• pregnant women their immune systems may be weakened.
  • the elderly they may have impaired immune systems.
  • veterinarians and others who work with animals simple exposure puts this group at highest risk.

Preventing Zoonotic Diseases

There are no guarantees that an individual will or will not contract a disease, but avoiding certain behaviors and practices helps minimize the risk. Of course you”ll need to keep up the “pro-active” behaviors such as washing hands with soap and water.

Many common practices can help minimize the transfer of harmful bacteria, viruses and parasites to humans and human food. These include:

  • feeding pets commercial or home-cooked food
  • careful disposal of all pet waste
  • preventing cross contamination from raw to cooked food through surfaces such as cutting boards, knives, utensils and human hands
  • thoroughly washing all vegetables
  • cooking meat thoroughly.

Below is a table of the more common zoonotic diseases.

Exotic Animals

Disease

Source

Primary Method of Transfer

Best Prevention

tuberculosis

bacteria in infected animal

inhalation

Avoid the infected animal; once you”re diagnosed as infected; some drugs may be effective against contracting the disease.

Farm and Food Animals

brucellosis (undulant fever)

bacteria in diseased livestock (e.g. cow”s milk)

ingestion

Avoid contact with diseased cattle, sheep and goats; pasteurize milk.

influenza

virus in infected animal

inhalation

Flu shots; avoid animals exhibiting flu-like symptoms, coughing and sneezing.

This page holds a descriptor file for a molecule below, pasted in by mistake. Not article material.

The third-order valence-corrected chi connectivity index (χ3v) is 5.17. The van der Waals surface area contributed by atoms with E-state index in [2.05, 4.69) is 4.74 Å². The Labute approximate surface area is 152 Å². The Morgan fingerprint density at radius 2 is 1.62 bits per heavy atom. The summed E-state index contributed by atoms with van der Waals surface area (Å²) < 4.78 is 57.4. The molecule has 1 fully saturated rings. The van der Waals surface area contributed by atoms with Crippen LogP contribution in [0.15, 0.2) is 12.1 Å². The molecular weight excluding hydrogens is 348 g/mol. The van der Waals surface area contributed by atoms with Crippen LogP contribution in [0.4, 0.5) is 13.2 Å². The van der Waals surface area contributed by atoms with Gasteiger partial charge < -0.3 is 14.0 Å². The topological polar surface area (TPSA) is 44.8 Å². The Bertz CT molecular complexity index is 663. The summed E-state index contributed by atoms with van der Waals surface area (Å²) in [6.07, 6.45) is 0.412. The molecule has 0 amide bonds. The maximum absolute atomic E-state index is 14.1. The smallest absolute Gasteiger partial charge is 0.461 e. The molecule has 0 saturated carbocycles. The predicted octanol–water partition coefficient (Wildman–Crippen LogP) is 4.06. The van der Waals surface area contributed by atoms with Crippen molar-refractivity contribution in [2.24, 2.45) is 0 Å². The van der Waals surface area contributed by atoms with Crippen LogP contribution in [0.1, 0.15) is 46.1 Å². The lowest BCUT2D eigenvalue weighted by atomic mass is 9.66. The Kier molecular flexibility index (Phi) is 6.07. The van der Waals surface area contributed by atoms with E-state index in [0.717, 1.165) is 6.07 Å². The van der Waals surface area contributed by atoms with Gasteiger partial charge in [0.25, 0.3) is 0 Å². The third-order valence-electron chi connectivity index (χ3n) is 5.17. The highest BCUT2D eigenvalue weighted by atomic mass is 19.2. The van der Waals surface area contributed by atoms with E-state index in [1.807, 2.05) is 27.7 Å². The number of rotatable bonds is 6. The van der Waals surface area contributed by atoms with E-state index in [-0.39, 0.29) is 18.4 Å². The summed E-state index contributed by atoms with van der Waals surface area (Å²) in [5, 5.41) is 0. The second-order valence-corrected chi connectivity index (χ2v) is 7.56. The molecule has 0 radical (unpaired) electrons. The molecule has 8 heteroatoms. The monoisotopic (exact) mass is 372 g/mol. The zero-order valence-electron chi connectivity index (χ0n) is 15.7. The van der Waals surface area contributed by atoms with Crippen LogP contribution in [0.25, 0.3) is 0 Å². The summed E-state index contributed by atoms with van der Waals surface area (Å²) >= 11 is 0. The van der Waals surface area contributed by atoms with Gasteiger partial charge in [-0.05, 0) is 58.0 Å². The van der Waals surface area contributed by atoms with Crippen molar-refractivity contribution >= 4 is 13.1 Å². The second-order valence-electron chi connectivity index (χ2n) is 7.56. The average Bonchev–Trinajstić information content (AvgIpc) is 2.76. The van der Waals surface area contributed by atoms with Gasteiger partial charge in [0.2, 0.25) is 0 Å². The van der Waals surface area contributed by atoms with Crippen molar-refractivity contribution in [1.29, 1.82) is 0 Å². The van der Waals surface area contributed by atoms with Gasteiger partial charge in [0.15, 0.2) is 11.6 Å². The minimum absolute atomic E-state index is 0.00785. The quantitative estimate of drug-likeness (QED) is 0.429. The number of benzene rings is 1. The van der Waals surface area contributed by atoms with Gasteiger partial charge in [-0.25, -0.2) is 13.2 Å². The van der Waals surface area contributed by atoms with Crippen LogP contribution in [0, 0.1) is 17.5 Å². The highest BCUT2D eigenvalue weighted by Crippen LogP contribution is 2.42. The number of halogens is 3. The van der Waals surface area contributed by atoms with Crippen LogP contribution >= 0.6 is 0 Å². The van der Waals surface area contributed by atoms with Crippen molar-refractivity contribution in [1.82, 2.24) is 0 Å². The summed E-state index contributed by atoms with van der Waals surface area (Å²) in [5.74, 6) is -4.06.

leptospirosis

wild and domesticated animals (e.g. rats)

skin contact; ingestion

Avoid contact with animal urine; good sanitation; immunization of animals; rodent control.

salmonellosis

bacteria

ingestion

Avoid contaminated food and water.

Insects and Arachnids

Lyme disease

bacteria carried by deer ticks

bites

Avoid contact with ticks; immediately remove ticks from skin; some repellants may be effective if applied to clothing and skin.

plague

bacteria in rodents

bites

Avoid fleas that transmit bacteria from rodents to humans; rodent control.

relapsing fever

bacteria in rodents

bites

Avoid ticks and body lice; de-lousing and de-ticking; rodent control.

Pets (Companion Animals)

cat scratch disease (CDS)

bacteria in cats

scratches and lesions

Immediately wash scratches in soap and water; flea control.

psittacosis

bacteria in several types of birds

inhalation

Avoid dust from dried bird droppings of parrots, turkeys and pigeons; give pet birds antibiotics (e.g. tetracycline).

rabies

virus in infected animals

bites; scratches; ingestion

Avoid rabid animals; immunization.

toxoplasmosis

parasite in birds or mammals

bites; scratches; ingestion

Avoid playing in uncovered sandboxes or soil contaminated by cat feces; wash fruits and vegetables; pasteurize milk; feed commercial diet.

ringworm

fungus on animal skin

skin contact

Avoid contact with infected animals or objects that have contacted fungal spores.

Wild Animals

hantavirus

virus in rodents

inhalation

Avoid deer mouse droppings and urine; rodent control.

Newcastle”s disease

virus in birds

inhalation

Avoid birds and their droppings and secretions.